“Much of my career has been spent either feeding somebody from a kitchen or in a clinical setting,” she noted. Her most recent position was in Tuscarawas County in the public health field with an emphasis on wellness and school nutrition.

She also spent time working with the Ohio Department of Health in food service inspection. “With that experience, it has been an easy transition to this position,” she explained. “I know what works.”

One look at the August cafeteria menu provides a clear message of change.

The first week of school, elementary and Bell-Herron students will have the opportunity to try Big Daddy’s Pepperoni Pizza or a Warrior Sub as the entrée; a fresh tossed green salad and chilled peach cup and milk. Another day, students have their choice of a Chicken Ranch Wrap or a Hot Honey Mustard Ham and Cheese Sandwich with cucumbers and tomatoes and a fresh banana.

High school students have their own menu that includes fresh entrée salads, something Burns said has been requested. Students have a choice of the daily entrée, a variety of side dishes and the salads. 

A new slushie machine available to Bell-Herron and high school students has been “the talk of the school” since it was installed.

“I’ve been providing samples to janitors and other school employees and it has been getting great reviews,” according to Burns. A four-ounce slushie is equal to one-half cup serving as part of a school meal.

After a hiatus of several years, high school students can once again visit the Snack Shack in the high school lobby. Offerings include a grab-n-go entrée salad or hot/cold sandwiches, side dishes and milk. The Snack Shack will also offer beverages such as Fruit H20, Gatorade, etc. that are permitted by the schoo9ls.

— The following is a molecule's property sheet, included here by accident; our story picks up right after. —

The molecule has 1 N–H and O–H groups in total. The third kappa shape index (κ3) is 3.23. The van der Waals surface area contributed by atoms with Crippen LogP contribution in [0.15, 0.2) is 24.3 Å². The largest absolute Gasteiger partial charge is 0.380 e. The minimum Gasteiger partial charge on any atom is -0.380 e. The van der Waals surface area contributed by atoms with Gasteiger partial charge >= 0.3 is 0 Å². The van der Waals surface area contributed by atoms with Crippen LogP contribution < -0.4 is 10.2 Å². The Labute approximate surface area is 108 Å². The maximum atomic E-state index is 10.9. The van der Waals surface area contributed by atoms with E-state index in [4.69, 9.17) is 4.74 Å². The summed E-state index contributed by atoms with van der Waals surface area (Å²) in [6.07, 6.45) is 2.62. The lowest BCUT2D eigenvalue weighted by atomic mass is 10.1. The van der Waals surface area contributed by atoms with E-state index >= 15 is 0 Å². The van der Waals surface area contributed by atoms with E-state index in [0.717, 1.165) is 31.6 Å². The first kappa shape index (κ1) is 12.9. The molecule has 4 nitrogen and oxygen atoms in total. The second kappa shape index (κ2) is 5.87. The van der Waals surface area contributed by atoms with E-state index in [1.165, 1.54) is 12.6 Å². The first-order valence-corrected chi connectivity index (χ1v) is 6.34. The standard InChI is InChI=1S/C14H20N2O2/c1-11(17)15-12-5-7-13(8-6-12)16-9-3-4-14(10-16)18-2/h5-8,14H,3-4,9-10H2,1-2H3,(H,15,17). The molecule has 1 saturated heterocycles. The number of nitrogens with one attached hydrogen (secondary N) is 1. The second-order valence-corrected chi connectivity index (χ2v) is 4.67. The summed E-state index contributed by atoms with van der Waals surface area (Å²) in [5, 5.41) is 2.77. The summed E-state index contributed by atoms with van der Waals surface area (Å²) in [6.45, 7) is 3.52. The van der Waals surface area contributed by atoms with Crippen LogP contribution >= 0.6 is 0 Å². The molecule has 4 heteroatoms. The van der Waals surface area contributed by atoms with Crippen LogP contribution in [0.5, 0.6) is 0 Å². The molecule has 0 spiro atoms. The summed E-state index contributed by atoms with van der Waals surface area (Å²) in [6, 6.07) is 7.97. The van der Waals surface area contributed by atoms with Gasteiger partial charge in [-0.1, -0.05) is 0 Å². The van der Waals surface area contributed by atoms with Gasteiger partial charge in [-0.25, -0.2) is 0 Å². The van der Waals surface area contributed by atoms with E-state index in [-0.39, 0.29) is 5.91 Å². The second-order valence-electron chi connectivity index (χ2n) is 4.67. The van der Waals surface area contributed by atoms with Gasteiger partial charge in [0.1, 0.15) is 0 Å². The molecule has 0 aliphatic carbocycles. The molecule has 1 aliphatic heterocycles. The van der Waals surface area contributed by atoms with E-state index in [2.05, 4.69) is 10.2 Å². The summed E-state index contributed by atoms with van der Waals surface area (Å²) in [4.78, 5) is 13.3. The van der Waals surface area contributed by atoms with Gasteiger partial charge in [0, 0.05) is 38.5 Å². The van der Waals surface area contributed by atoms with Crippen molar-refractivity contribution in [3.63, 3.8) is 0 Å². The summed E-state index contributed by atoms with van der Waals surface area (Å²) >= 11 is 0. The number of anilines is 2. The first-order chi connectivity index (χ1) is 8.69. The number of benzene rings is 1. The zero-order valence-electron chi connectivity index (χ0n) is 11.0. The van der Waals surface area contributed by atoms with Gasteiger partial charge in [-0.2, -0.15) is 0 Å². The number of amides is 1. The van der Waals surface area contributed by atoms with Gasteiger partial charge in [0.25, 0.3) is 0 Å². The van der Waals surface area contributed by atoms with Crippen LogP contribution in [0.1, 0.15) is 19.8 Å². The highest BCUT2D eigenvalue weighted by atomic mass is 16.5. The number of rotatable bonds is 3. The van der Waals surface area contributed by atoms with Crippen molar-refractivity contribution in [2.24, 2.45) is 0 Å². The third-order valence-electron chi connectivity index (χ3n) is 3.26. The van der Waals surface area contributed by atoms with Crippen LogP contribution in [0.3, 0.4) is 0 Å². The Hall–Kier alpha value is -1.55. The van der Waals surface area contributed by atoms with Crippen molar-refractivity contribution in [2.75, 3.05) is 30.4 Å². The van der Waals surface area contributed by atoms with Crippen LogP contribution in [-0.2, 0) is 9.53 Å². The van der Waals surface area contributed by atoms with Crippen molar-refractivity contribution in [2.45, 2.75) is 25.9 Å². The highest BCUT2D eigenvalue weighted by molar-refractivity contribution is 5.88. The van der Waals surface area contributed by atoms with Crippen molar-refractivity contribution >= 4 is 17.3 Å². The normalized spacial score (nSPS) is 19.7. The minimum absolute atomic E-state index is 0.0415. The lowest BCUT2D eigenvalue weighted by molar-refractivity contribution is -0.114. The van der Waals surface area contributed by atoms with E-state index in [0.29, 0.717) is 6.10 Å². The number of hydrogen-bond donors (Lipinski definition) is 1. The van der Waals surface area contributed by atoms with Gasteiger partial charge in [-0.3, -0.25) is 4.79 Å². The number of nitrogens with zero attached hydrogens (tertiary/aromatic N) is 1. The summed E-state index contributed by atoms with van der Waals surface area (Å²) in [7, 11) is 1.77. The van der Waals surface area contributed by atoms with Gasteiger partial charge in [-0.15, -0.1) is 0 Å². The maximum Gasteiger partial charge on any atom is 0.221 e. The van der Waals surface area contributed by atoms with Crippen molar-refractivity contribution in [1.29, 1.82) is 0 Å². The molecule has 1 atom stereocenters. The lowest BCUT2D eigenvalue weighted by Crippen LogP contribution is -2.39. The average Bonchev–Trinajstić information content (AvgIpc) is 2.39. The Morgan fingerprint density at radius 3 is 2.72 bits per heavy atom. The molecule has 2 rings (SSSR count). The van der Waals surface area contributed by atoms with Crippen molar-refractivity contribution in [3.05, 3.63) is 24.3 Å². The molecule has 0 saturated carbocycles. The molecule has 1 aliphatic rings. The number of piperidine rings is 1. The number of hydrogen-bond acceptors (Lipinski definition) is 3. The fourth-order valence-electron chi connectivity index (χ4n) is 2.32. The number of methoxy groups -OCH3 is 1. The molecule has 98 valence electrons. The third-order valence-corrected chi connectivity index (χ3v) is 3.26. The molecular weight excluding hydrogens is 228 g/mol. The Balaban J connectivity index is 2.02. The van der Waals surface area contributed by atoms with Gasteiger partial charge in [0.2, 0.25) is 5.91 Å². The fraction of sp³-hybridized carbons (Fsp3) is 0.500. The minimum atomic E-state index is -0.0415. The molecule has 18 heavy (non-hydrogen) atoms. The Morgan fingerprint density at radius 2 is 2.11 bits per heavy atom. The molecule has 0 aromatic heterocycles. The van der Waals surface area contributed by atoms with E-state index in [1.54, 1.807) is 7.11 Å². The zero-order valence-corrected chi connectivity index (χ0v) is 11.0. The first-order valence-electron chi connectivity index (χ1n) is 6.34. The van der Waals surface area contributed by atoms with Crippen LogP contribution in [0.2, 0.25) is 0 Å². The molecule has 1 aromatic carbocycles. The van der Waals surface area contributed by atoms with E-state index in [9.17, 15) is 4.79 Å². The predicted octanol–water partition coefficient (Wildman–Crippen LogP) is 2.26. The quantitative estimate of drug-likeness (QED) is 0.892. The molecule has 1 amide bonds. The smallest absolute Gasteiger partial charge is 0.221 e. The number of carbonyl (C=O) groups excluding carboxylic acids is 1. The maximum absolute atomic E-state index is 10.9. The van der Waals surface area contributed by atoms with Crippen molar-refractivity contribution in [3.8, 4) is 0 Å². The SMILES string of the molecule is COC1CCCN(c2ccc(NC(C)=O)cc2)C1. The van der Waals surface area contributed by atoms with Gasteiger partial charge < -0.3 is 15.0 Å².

The breakfast menu has undergone major changes, says the graduate of The Ohio State University. “We are offering a warm “Fresh Pick” daily plus an assortment of cereal, a granola bar, fruity yogurt and string cheese.

If a student doesn’t like the Fresh Pick, they have the option of two other items. “We want everyone to eat breakfast so we are giving them a choice they didn’t have before. I feel we have also added items kids like to eat that are healthy.”

Burns is using the school website to share information about the cafeteria, provide forms for free and reduced lunches and links to information on healthy eating and wellness. School menus will also be posted online. In fact, parents can sign up to have menus emailed to them.

“There will even be healthy recipes posted on the site,” Burns stated. “I want parents, teachers and students to snoop on the site. I am really excited about it and hope they will be also.”

Burns is a graduate of Carrollton High School and says she has fond memories of the cafeteria and what was served.

“I want students to have those memories as well,” she said.

The work has been exhausting but it has been worth it, she says. She has a simple goal: increase participation in the lunch program in all Carrollton schools.

“Last year only about 30 percent of the students ate in the cafeteria. My goal is to increase that to 50 percent this year,” she said.

“Asked what she was going to do if the new menu really takes off and students come rushing back to the cafeteria, she said the staff will be prepared.

“We are ready,” she said. “I already talked to the staff (which includes four new part-time cooks that work three and one-half hours per day), and if that happens we will welcome them to the cafeteria.”